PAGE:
Pakistani Taliban leader's death would be 'fatal blow' for group, analyst says

By Haq Nawaz Khan and Pamela Constable
Washington Post Foreign Service
Tuesday, February 2, 2010

PESHAWAR, PAKISTAN -- The reported death of the leader of the Pakistani Taliban, a violent Islamist group with close links to al-Qaeda, leaves the predatory and feared militia effectively decapitated, with its fighters on the run from the Pakistani army and public sympathy running low.

Although the Pakistani Taliban has shown resilience in the past, Pakistani analysts said it would be difficult for the group to quickly recover from the loss of Hakimullah Mehsud, who has reportedly died in a village in northwest Pakistan of burns and injuries he suffered during a U.S. drone missile attack in mid-January.

The group lost its original leader, Baitullah Mehsud, to a drone strike in August. In recent months, it has been driven out of its major sanctuary and become isolated from elders of the Mehsud tribe, who are negotiating with the government to hand over surviving Taliban commanders.

"If he's gone, it's a fatal blow," said Imtiaz Gul, director of the Center for Research and Security Studies in Islamabad, the Pakistani capital. "At one point, the Taliban had a lot of momentum and a charismatic leader. Now they've been uprooted and lost all credibility."

Some commentators noted that despite recent losses, the Pakistani Taliban is a highly motivated, ruthless militia with a strong religious agenda that has demonstrated a repeated ability to recover from setbacks. In the past several years, the group has evolved from a rudimentary tribal force to a sophisticated insurgency, capable of attacking major targets and collaborating with other militant groups, including al-Qaeda.

Some observers warned Monday that if Mehsud has died, the Taliban forces may attempt to launch retaliatory strikes and step up their campaign of suicide bombings in an effort to prove they have not been weakened.

The Taliban once had significant support among a variety of Pakistanis, including religious groups and residents of the tribal areas who felt alienated from the state. But the group's cruel repression in areas under its control and attacks on civilian as well as military targets have caused it to lose public support, according to opinion polls and analysts.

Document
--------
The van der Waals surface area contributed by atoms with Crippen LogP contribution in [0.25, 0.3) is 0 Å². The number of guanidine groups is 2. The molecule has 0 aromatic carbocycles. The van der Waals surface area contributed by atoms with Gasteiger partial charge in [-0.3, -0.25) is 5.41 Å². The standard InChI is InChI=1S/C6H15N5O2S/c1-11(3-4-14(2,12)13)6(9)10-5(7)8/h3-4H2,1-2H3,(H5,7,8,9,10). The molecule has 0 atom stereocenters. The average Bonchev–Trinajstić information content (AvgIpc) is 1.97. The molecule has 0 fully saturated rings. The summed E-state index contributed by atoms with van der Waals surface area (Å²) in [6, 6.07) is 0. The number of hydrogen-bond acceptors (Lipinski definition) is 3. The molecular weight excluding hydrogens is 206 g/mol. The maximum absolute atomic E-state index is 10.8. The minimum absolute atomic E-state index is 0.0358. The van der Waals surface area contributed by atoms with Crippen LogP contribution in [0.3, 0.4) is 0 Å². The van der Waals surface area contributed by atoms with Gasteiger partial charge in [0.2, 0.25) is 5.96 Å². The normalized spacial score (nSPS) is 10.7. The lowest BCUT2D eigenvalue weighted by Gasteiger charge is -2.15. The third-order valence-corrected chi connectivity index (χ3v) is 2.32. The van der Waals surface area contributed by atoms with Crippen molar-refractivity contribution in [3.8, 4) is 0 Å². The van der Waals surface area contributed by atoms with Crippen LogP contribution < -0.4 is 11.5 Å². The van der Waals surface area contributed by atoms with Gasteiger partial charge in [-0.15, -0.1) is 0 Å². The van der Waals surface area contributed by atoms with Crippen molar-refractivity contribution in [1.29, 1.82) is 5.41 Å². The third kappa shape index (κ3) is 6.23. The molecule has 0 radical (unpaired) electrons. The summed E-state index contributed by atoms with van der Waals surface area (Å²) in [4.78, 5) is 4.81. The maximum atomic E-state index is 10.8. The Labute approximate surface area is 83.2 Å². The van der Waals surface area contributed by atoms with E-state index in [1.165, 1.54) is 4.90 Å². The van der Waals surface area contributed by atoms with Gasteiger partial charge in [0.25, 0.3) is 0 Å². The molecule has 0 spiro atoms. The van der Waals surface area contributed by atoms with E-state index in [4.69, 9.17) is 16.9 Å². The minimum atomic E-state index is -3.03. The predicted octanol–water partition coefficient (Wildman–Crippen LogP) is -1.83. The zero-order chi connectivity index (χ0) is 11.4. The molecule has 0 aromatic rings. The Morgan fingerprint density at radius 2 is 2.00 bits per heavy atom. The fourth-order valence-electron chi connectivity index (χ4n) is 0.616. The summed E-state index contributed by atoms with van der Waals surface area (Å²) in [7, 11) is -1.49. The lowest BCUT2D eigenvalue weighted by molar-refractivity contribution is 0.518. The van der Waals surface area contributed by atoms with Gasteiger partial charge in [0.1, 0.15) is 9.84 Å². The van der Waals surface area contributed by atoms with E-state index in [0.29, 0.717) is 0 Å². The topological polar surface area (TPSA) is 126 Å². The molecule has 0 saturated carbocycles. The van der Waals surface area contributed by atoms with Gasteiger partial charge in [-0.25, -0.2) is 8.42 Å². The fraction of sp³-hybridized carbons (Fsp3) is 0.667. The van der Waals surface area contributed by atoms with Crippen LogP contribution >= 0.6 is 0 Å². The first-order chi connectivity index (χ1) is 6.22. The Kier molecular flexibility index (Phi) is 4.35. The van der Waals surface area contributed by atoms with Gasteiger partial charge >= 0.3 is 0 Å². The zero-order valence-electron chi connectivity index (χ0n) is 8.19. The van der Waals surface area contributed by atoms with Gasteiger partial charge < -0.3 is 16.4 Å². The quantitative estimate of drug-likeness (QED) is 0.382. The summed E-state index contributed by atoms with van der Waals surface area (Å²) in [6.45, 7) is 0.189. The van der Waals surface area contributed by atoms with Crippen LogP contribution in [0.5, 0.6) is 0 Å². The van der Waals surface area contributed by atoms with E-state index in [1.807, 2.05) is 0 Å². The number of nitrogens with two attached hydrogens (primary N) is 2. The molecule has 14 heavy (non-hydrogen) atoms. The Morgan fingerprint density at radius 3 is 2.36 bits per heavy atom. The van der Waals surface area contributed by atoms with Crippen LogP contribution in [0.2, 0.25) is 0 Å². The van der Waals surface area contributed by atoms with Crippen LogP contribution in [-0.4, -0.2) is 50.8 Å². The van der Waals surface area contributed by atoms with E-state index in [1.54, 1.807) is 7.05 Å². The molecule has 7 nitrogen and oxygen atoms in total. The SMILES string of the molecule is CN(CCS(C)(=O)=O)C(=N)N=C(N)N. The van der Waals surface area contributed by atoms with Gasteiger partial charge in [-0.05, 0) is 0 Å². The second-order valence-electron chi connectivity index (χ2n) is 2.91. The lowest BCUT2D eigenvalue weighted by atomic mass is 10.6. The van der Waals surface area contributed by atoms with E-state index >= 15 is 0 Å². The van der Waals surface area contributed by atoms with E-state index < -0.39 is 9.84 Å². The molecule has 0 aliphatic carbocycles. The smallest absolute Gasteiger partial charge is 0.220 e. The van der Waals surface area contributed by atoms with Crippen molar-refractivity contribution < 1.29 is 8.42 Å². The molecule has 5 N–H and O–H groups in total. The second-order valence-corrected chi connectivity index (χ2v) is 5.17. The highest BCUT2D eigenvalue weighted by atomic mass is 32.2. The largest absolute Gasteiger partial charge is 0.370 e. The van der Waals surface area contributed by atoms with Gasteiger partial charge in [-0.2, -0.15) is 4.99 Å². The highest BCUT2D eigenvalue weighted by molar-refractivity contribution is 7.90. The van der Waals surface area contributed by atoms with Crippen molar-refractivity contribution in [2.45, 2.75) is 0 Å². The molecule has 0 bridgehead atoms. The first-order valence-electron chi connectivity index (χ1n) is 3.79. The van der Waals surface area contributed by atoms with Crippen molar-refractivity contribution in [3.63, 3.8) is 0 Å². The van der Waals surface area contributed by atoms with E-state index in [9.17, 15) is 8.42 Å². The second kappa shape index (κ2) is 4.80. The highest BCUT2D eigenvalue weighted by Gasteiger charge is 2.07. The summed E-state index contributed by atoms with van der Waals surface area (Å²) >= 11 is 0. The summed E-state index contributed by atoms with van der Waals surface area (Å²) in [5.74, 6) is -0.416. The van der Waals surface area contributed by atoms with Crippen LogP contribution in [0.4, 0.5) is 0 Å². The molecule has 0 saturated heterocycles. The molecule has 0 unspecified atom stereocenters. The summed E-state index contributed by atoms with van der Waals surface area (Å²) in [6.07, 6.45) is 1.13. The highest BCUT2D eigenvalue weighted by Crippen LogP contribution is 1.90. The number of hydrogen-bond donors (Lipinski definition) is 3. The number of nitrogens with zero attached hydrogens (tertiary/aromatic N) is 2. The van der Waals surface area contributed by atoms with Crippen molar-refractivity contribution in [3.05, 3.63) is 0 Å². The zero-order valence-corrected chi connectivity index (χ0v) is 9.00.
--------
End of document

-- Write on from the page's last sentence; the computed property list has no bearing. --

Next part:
'A real turning point'

Pakistani officials have not officially confirmed Mehsud's death, but there were indications Monday that both sides were moving forward under the assumption that the Pakistani Taliban is in search of a new leader. Mehsud, whose group has carried out dozens of suicide bombings, was widely described as Pakistan's top public enemy after he took over the Taliban leadership last year.

He was also the object of an intensive manhunt carried out by CIA drone planes. Aerial strikes intensified after Dec. 30, when a Jordanian suicide bomber attacked a CIA base in Afghanistan, killing five CIA employees, two agency contractors and a Jordanian intelligence officer. A video released later showed the bomber meeting with Hakimullah Mehsud and calling on all Muslims to avenge the killing of Baitullah Mehsud.

Gul said the revelation that Mehsud had been involved in the CIA base attack in Khost province was "a real turning point. After that, he became a prime target." There were also unconfirmed reports Monday that Qarimullah Hussain, the Taliban's senior strategist and a likely replacement as its leader, had been wounded and possibly killed in a drone attack in mid-January.

U.S. intelligence agencies remained cautious in their comments about Hakimullah Mehsud's fate. A day after a senior White House official said he was "95 percent" certain about the death, counterterrorism officials declined to make a pronouncement but said an evaluation is continuing.

"It's to some extent incumbent on him to prove he's still in command," said one official, who spoke on the condition of anonymity to discuss classified counterterrorism operations.

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